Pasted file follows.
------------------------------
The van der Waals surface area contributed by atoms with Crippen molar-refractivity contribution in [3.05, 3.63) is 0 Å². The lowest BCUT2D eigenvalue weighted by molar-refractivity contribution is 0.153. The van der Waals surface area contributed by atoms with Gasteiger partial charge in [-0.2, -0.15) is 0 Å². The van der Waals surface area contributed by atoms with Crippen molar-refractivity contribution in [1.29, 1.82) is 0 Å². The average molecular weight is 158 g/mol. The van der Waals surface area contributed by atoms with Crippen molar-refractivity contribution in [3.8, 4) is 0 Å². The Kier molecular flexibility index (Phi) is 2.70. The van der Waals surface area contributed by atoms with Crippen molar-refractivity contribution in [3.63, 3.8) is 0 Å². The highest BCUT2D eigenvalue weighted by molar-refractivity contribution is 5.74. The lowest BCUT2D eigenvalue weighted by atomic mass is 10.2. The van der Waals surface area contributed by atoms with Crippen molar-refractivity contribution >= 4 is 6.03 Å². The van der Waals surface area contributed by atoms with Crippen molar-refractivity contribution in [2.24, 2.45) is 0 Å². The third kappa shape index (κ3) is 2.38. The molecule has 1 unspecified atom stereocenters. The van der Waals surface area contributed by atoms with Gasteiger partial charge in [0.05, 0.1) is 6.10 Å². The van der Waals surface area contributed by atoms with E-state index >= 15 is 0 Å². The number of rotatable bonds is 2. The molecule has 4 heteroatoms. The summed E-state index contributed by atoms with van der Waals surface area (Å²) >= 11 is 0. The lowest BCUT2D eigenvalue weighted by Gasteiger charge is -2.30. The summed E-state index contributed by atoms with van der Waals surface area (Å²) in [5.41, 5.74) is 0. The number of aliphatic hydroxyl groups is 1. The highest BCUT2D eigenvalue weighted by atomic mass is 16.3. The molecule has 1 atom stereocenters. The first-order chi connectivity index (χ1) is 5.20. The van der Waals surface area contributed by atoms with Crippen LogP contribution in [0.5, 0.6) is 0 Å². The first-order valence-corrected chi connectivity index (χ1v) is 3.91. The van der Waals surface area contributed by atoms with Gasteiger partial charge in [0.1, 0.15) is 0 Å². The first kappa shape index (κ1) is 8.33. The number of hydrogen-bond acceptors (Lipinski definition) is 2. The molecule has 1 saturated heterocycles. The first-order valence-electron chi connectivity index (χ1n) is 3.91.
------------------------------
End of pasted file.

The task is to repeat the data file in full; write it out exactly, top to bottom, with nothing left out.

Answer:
The van der Waals surface area contributed by atoms with Crippen molar-refractivity contribution in [3.05, 3.63) is 0 Å². The lowest BCUT2D eigenvalue weighted by molar-refractivity contribution is 0.153. The van der Waals surface area contributed by atoms with Gasteiger partial charge in [-0.2, -0.15) is 0 Å². The van der Waals surface area contributed by atoms with Crippen molar-refractivity contribution in [1.29, 1.82) is 0 Å². The average molecular weight is 158 g/mol. The van der Waals surface area contributed by atoms with Crippen molar-refractivity contribution in [3.8, 4) is 0 Å². The Kier molecular flexibility index (Phi) is 2.70. The van der Waals surface area contributed by atoms with Crippen molar-refractivity contribution in [3.63, 3.8) is 0 Å². The highest BCUT2D eigenvalue weighted by molar-refractivity contribution is 5.74. The lowest BCUT2D eigenvalue weighted by atomic mass is 10.2. The van der Waals surface area contributed by atoms with Crippen molar-refractivity contribution >= 4 is 6.03 Å². The van der Waals surface area contributed by atoms with Crippen molar-refractivity contribution in [2.24, 2.45) is 0 Å². The third kappa shape index (κ3) is 2.38. The molecule has 1 unspecified atom stereocenters. The van der Waals surface area contributed by atoms with Gasteiger partial charge in [0.05, 0.1) is 6.10 Å². The van der Waals surface area contributed by atoms with E-state index >= 15 is 0 Å². The number of rotatable bonds is 2. The molecule has 4 heteroatoms. The summed E-state index contributed by atoms with van der Waals surface area (Å²) >= 11 is 0. The lowest BCUT2D eigenvalue weighted by Gasteiger charge is -2.30. The summed E-state index contributed by atoms with van der Waals surface area (Å²) in [5.41, 5.74) is 0. The number of aliphatic hydroxyl groups is 1. The highest BCUT2D eigenvalue weighted by atomic mass is 16.3. The molecule has 1 atom stereocenters. The first-order chi connectivity index (χ1) is 5.20. The van der Waals surface area contributed by atoms with Crippen LogP contribution in [0.5, 0.6) is 0 Å². The first-order valence-corrected chi connectivity index (χ1v) is 3.91. The van der Waals surface area contributed by atoms with Gasteiger partial charge in [0.1, 0.15) is 0 Å². The first kappa shape index (κ1) is 8.33. The number of hydrogen-bond acceptors (Lipinski definition) is 2. The molecule has 1 saturated heterocycles. The first-order valence-electron chi connectivity index (χ1n) is 3.91.